Why New York City is considering Happy Meal restrictions again
The bill has been deliberated twice in the past. But this iteration wouldn't ban free toys with kids' meals, says its lead sponsor.
The New York City Council is once again deliberating the “Healthy Happy Meals” bill, a proposal that would set nutritional standards for the meals sold with toys in fast food restaurants.
If passed, the law would require restaurants to cut down on calories and start including portions of fruit, vegetables, or grains in the popular meals. Servings would have to consist of 500 calories or less, as well as less fat, sodium, and sugar.
These are “minimum nutrition standards,” said Ben Kallos, lead sponsor of the bill, in a statement.
Councilman Kallos said the plan was drafted in partnership with parents’ groups, the American Heart Association, and the Center for Science in the Public Interest. The last is a consumer organization that in 2010 sued McDonald’s for what they said was using toys as bait.
The “Healthy Happy Meals” issue has been challenged in New York and other parts of the country before. Just last year, the City Council voted against the bill, which then had included a ban on toy giveaways with certain meals, CBS News reported. A similar proposal in 2011 failed to pass.
This iteration “would not ban toys sold with kids’ meals,” said Kallos.
Talk of the bill often compares it with a law in California, named the Healthy Food Incentive Ordinance and known for its derisory success. Unlike the New York bill, legislation to ban toy giveaways in 2011 was “easily passed” by San Francisco’s Board of Supervisors, according to The Huffington Post.
But critics say McDonald’s managed to sidestep the requirement by charging 10 cents for the addition of a toy – serving the same meals as before.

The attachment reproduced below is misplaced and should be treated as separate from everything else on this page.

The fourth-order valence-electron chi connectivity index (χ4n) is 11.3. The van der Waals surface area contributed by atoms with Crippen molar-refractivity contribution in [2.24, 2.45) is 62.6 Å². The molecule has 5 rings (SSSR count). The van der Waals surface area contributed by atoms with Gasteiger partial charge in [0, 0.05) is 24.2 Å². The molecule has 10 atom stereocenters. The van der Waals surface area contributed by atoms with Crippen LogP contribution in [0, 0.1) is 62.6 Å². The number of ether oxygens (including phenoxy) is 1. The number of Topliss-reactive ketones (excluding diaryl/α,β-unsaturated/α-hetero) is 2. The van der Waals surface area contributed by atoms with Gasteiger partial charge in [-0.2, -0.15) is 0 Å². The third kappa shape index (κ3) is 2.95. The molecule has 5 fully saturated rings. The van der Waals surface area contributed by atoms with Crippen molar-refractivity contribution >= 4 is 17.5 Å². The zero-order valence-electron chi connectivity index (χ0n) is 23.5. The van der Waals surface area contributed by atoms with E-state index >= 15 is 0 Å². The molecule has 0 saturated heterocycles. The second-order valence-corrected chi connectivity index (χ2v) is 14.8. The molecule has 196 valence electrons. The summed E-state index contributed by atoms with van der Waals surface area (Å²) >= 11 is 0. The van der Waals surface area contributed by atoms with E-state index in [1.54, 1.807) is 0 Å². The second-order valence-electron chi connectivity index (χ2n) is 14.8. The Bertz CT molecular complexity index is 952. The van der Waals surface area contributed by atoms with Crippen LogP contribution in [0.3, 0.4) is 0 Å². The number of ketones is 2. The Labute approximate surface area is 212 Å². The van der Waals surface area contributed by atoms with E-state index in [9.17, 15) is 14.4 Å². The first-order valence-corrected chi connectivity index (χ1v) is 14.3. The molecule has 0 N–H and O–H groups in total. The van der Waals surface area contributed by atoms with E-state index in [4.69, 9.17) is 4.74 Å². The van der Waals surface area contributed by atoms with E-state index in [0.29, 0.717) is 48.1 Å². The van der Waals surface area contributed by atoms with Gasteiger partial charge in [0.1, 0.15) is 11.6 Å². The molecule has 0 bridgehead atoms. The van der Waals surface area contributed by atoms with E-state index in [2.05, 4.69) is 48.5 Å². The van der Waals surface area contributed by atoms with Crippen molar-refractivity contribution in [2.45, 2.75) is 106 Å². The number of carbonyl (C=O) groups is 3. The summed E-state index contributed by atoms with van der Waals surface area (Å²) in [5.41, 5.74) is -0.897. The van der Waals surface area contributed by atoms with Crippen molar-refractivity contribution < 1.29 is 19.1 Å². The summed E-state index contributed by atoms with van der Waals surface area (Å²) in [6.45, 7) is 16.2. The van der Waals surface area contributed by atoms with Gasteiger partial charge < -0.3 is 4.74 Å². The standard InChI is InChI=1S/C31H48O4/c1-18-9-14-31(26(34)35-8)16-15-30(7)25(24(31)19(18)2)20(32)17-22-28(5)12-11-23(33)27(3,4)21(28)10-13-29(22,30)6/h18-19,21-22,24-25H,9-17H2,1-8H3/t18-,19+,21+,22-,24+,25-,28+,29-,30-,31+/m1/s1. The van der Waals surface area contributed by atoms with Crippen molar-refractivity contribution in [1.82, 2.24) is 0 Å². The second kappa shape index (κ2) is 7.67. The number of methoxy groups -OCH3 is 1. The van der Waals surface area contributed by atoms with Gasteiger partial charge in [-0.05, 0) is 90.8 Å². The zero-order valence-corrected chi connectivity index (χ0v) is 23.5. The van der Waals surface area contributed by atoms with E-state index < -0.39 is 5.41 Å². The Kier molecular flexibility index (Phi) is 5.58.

The latest bill in New York is being supported by at least 21 council members, and researchers at New York University’s Langone Medical Center have also come forward with their support.
A new study from them suggests that the policy would make a significant difference in reducing childhood obesity, which currently affects more than one in six American children, reports The Christian Science Monitor.
In New York City, the Department of Health says nearly half of all elementary school and Head Start children are too heavy.
Researchers examined the receipts for more than 400 kids’ meals purchased at Burger King, McDonald’s, and Wendy’s restaurants, and found that most of the servings had about 600 calories and exceeded various nutritional limits.
Authors of the study also said they had “distributed toys with modified McDonald’s Happy Meals designed to comply with the California law. Children were more likely to choose healthier modified meals with the toy than unchanged meals without the toy,” they said.
“While 54 calories at a given meal is a small reduction, small changes that affect a wide number of people can make a large impact,” said Dr. Brian Elbel, an associate professor of population health and health policy who led the study.